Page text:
A cross-sectional study.
The aim of this study was to investigate the lumbar thecal sac dimensions and spinal cord area on magnetic resonance (MR) imaging in healthy volunteers.
Summary of Background Data.
There are few reports regarding lumbar spine MRI in healthy subjects, and the difference in spinal canal dimensions by age remains unclear.
A total of 629 healthy volunteers were enrolled, including ≥50 males, females, and subjects in each of the 20s to 70s age decades. The anteroposterior and transverse diameters of the thecal sac and axial areas of the thecal sac and spinal cord were measured at the disc levels on T2-weighted axial MR images. The anteroposterior-to-transverse ratio of the thecal sac (APTR) was calculated.
The thecal sac area from T12/L1 to L4/5 was reduced in older age group, but there was no significant difference in L5/S1. The thecal sac area was significantly reduced in older age group: 89.9%, 86.0%, 84.6%, 80.3% at T12/L1, L1/2, L2/3, and L3/4, respectively, and 79.9% at L4/5 in subjects in their 70 s relative to that in subjects in their 20 s. The APTR was significantly reduced in older age group from T11/12 to L2/L3 in males and at T10/11, L3/4 and from T11/12 to L2/3 in females. Narrow thecal sac areas <80 mm2 were found in 10 subjects. The spinal cord area was significantly reduced in older age group at T10/11 in males and at T9/10, T10/11, and T11/12 in females. The area was 92.0% at T10/11 in subjects in their 70s relative to the area of subjects in their 20s.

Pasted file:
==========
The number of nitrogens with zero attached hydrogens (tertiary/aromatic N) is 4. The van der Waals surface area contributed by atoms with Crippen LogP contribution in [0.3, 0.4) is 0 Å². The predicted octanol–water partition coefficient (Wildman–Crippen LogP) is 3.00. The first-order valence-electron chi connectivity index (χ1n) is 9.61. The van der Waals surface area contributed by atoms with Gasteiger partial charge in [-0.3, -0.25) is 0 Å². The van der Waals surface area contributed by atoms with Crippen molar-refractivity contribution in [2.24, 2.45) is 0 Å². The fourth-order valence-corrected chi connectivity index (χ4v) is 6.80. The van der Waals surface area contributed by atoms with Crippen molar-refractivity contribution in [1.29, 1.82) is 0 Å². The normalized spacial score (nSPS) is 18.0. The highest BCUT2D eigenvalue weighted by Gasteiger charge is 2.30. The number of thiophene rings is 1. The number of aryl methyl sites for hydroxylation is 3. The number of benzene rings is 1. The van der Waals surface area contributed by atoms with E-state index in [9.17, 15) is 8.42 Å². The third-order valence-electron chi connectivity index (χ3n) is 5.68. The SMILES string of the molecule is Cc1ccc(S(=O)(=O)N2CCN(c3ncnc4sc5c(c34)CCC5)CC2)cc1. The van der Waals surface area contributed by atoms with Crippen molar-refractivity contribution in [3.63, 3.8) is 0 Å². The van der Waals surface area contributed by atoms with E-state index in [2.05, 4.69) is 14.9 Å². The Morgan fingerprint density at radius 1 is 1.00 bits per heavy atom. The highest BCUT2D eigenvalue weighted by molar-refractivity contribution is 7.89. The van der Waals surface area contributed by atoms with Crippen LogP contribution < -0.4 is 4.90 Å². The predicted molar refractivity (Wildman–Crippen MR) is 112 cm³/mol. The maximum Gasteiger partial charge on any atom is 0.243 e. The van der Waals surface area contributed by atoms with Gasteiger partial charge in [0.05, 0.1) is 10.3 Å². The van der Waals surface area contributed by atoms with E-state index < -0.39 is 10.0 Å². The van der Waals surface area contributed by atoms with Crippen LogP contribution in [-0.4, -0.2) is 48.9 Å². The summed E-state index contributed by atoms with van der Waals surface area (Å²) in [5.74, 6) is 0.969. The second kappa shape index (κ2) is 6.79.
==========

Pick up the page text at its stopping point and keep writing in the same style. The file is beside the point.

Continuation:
The thecal sac area was reduced in older age group from T12/L1 to L4/5, and the thecal sac area was reduced in the anteroposterior and all directions in the upper and lower lumbar area in age group, respectively. Approximately, 3.0% of healthy population in their 50s or older will have severe asymptomatic stenosis.
Level of Evidence: 2